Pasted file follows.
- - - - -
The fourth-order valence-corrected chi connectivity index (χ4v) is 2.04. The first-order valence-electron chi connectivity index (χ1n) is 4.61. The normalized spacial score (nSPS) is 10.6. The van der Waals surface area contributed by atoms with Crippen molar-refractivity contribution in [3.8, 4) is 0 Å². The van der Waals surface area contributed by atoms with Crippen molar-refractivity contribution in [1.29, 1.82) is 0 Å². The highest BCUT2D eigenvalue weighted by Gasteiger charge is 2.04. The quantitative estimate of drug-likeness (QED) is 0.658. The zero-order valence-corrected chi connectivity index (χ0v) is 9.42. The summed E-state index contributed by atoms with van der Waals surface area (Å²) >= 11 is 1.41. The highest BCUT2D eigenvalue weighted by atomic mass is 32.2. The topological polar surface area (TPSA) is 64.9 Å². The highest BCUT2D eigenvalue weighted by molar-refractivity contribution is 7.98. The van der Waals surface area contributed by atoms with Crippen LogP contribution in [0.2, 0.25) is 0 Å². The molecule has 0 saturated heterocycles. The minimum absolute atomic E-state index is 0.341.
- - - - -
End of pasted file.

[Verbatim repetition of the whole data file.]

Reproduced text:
The fourth-order valence-corrected chi connectivity index (χ4v) is 2.04. The first-order valence-electron chi connectivity index (χ1n) is 4.61. The normalized spacial score (nSPS) is 10.6. The van der Waals surface area contributed by atoms with Crippen molar-refractivity contribution in [3.8, 4) is 0 Å². The van der Waals surface area contributed by atoms with Crippen molar-refractivity contribution in [1.29, 1.82) is 0 Å². The highest BCUT2D eigenvalue weighted by Gasteiger charge is 2.04. The quantitative estimate of drug-likeness (QED) is 0.658. The zero-order valence-corrected chi connectivity index (χ0v) is 9.42. The summed E-state index contributed by atoms with van der Waals surface area (Å²) >= 11 is 1.41. The highest BCUT2D eigenvalue weighted by atomic mass is 32.2. The topological polar surface area (TPSA) is 64.9 Å². The highest BCUT2D eigenvalue weighted by molar-refractivity contribution is 7.98. The van der Waals surface area contributed by atoms with Crippen LogP contribution in [0.2, 0.25) is 0 Å². The molecule has 0 saturated heterocycles. The minimum absolute atomic E-state index is 0.341.